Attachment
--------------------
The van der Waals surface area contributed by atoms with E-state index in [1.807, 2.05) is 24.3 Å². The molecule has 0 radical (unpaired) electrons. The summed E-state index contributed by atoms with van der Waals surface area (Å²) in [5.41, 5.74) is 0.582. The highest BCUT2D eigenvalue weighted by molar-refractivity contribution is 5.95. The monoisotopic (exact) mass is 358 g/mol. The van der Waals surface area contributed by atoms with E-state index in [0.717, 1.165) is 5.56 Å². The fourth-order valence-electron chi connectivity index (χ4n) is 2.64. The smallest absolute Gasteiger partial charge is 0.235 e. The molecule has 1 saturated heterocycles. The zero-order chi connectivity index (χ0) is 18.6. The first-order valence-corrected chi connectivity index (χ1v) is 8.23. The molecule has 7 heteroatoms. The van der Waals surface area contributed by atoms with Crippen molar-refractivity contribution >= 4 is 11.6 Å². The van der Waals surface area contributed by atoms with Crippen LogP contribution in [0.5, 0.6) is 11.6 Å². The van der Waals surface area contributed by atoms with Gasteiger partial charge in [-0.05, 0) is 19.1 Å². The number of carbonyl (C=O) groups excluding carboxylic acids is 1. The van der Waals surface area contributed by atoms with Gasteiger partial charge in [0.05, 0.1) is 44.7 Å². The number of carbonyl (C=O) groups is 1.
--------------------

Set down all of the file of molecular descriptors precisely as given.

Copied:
The van der Waals surface area contributed by atoms with E-state index in [1.807, 2.05) is 24.3 Å². The molecule has 0 radical (unpaired) electrons. The summed E-state index contributed by atoms with van der Waals surface area (Å²) in [5.41, 5.74) is 0.582. The highest BCUT2D eigenvalue weighted by molar-refractivity contribution is 5.95. The monoisotopic (exact) mass is 358 g/mol. The van der Waals surface area contributed by atoms with E-state index in [0.717, 1.165) is 5.56 Å². The fourth-order valence-electron chi connectivity index (χ4n) is 2.64. The smallest absolute Gasteiger partial charge is 0.235 e. The molecule has 1 saturated heterocycles. The zero-order chi connectivity index (χ0) is 18.6. The first-order valence-corrected chi connectivity index (χ1v) is 8.23. The molecule has 7 heteroatoms. The van der Waals surface area contributed by atoms with Crippen molar-refractivity contribution >= 4 is 11.6 Å². The van der Waals surface area contributed by atoms with Crippen LogP contribution in [0.5, 0.6) is 11.6 Å². The van der Waals surface area contributed by atoms with Gasteiger partial charge in [-0.05, 0) is 19.1 Å². The number of carbonyl (C=O) groups excluding carboxylic acids is 1. The van der Waals surface area contributed by atoms with Gasteiger partial charge in [0.05, 0.1) is 44.7 Å². The number of carbonyl (C=O) groups is 1.